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A Rare Joint Interview With the Faces of Arquitectonica

The firm’s inner workings and collaborations are revealed as SFBW talks to founding principal Bernardo Fort-Brescia and his son, designer Raymond Fort.

You’d be hard-pressed to name any company, in any industry, that is as synonymous with South Florida as Arquitectonica. (Okay, maybe the Related Group, but more on that later.) The firm created 500 Brickell, Icon Brickell, Brickell City Centre and the Kaseya Center (formerly the American Airlines Arena), plus Terminal V for Virgin Voyages, the Dorsey in Wynwood and the Ritz-Carlton Residences Sunny Isles. Under construction is a list that includes Mr. C Residences in Coconut Grove, the MSC Terminal at PortMiami, Baccarat Hotel and Residences, and Natiivo. That list merely scratches the surface of the firm’s output.

That’s quite an imprint on Miami. Of course, that signature spreads when you consider that Arquitectonica has offices in New York, Los Angeles, Paris, Lima, Shanghai and other powerhouse cities. SFBW spoke to Lima-born Bernardo Fort-Brescia and Miami-born Raymond Fort about interpretation, innovation and collaborating with other marquee names in development.

Raymond, given your stellar background—degrees in architecture from Cornell and Columbia—was it assumed when you were very young that you would become an architect, or did you consider other occupations?

Raymond: I think growing up near the water and in Miami had a pretty big influence on me, and initially I had a big fascination with naval architecture. As I started to think about it more and how people interact with spaces in the built environment, I looked at architecture as the right path to follow. Also, from a young age I did a lot of fine art, so architecture blended those two interests. I’ve always had a strong interest in the way people live, and not just the architecture of buildings but in the planning of cities and how the architecture ties into that.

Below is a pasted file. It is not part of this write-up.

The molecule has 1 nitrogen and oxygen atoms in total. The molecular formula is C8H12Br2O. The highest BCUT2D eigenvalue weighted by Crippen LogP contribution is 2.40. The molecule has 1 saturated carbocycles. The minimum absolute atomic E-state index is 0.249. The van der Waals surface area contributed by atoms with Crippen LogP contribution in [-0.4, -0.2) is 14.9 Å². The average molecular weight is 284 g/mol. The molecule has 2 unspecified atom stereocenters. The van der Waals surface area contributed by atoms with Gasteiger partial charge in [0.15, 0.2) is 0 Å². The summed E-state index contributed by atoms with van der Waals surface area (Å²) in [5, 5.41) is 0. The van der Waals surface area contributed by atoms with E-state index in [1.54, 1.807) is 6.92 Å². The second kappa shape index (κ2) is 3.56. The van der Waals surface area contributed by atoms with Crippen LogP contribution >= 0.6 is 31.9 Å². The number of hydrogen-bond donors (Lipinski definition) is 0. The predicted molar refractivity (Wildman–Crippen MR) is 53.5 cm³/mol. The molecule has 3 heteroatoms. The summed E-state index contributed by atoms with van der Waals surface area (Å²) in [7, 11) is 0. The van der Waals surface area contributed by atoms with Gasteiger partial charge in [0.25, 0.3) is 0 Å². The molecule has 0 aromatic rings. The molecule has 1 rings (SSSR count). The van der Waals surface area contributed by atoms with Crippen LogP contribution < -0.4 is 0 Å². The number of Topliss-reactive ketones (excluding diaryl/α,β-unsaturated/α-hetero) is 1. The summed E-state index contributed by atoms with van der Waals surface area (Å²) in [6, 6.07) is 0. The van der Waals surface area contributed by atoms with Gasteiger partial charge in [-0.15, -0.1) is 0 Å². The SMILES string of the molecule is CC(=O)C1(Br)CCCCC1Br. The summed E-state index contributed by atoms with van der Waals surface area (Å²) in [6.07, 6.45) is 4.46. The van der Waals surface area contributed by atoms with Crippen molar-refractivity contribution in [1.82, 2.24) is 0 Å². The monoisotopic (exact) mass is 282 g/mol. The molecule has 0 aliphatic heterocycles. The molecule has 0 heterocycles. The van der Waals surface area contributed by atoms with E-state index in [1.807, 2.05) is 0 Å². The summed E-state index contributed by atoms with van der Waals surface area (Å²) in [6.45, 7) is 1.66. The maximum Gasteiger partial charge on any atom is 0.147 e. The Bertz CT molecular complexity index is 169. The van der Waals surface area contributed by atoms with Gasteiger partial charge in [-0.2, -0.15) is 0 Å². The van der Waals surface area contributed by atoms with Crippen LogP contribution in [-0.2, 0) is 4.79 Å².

What type of fine art did you create?

Raymond: Primarily painting and other mixed media. I think that gave me the ability to visualize things that that I was thinking about and some of it translated into this strong interest in naval architecture and also how the water interacts with cities.  

This makes an apt segue to a nautical-themed Arquitectonica project that I pass several times a week, the PortMiami Tunnel on the MacArthur Causeway, which connects Miami to Miami Beach. It won several design awards, and it has an enigmatic quality that’s intrigued me since it opened in 2014. It feels like a modern interpretation of an ancient monolith.